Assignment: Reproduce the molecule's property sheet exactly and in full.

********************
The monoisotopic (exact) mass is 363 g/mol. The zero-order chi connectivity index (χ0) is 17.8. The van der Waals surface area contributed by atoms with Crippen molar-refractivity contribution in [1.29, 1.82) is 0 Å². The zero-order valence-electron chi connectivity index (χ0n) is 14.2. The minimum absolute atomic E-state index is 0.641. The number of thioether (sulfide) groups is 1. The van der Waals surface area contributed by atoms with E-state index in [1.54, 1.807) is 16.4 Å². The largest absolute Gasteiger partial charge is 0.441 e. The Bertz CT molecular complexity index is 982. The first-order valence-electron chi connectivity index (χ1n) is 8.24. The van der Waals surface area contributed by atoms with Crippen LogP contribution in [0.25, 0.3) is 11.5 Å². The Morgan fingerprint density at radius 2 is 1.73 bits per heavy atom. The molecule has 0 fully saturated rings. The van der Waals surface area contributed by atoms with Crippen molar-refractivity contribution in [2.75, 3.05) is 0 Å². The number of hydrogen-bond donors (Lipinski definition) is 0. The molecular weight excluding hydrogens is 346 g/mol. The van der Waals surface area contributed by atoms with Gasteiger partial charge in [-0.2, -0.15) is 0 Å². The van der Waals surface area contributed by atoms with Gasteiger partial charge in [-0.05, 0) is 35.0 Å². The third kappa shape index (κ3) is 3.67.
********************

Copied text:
The monoisotopic (exact) mass is 363 g/mol. The zero-order chi connectivity index (χ0) is 17.8. The van der Waals surface area contributed by atoms with Crippen molar-refractivity contribution in [1.29, 1.82) is 0 Å². The zero-order valence-electron chi connectivity index (χ0n) is 14.2. The minimum absolute atomic E-state index is 0.641. The number of thioether (sulfide) groups is 1. The van der Waals surface area contributed by atoms with E-state index in [1.54, 1.807) is 16.4 Å². The largest absolute Gasteiger partial charge is 0.441 e. The Bertz CT molecular complexity index is 982. The first-order valence-electron chi connectivity index (χ1n) is 8.24. The van der Waals surface area contributed by atoms with Crippen LogP contribution in [0.25, 0.3) is 11.5 Å². The Morgan fingerprint density at radius 2 is 1.73 bits per heavy atom. The molecule has 0 fully saturated rings. The van der Waals surface area contributed by atoms with Crippen molar-refractivity contribution in [2.75, 3.05) is 0 Å². The number of hydrogen-bond donors (Lipinski definition) is 0. The molecular weight excluding hydrogens is 346 g/mol. The van der Waals surface area contributed by atoms with Gasteiger partial charge in [-0.2, -0.15) is 0 Å². The van der Waals surface area contributed by atoms with Gasteiger partial charge in [-0.05, 0) is 35.0 Å². The third kappa shape index (κ3) is 3.67.